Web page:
Working Papers

Not the Federal Budget

Ahead of next week’s Federal Budget, it is worth pondering what a government serious about tax and expenditure reform could achieve.  Des Moore, under auspices of the ACCI, presents the Budget we would like to see, but almost certainly won’t:

Analysis of Commonwealth spending/revenue concessions indicates immediate potential for saving $19.5 bn pa or over 2 per cent of GDP. That would allow income tax to be reduced to a top rate of 30 per cent – and additional tax changes.

Savings can mainly be achieved by reducing benefits to higher income groups but by “compensating” most of them through tax cuts. This is possible because those groups receive 30 per cent of social security (including selected education and health) benefits and thus receive back nearly half the taxes they pay. Most of such “churning” is a useless product of a society that has become bureaucratised by political parties buying votes…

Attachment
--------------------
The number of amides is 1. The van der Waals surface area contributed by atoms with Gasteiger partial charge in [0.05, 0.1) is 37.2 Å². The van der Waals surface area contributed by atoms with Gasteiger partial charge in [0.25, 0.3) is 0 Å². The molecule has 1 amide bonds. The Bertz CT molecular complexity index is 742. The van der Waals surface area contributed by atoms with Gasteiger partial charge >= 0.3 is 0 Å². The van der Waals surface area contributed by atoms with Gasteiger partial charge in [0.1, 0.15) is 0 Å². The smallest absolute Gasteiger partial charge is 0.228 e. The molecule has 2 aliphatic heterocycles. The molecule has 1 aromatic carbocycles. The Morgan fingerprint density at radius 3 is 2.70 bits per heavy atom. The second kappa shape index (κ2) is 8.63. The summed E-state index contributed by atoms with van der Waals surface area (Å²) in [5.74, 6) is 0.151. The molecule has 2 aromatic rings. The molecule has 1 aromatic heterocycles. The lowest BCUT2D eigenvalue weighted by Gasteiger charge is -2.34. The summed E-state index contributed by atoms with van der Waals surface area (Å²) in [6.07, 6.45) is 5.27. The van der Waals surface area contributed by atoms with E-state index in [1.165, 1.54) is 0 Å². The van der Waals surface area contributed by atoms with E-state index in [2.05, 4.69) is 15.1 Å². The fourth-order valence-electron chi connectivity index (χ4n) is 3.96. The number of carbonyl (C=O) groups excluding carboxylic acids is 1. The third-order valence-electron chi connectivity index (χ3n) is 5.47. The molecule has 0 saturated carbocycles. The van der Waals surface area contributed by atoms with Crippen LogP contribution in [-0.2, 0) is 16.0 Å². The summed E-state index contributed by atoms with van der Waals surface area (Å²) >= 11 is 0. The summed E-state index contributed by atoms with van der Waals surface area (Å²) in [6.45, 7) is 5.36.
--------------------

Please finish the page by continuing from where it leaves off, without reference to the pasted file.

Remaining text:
The cuts of $19.5 bn would represent a total percentage reduction of 8.2 per cent. The main potential for savings in expenditure comes from social security and welfare ($7,278 mn), health ($2,844 mn), education ($1,689 mn), housing ($1,038 mn) and industry assistance ($457 mn). This would be a percentage cut in expenditure of 8.1 per cent (including a 20 per cent cut in industry assistance). In addition it is proposed that total tax expenditures will be cut by $2,993 mn or 8.7 per cent.

posted on 05 May 2005 by skirchner in Economics

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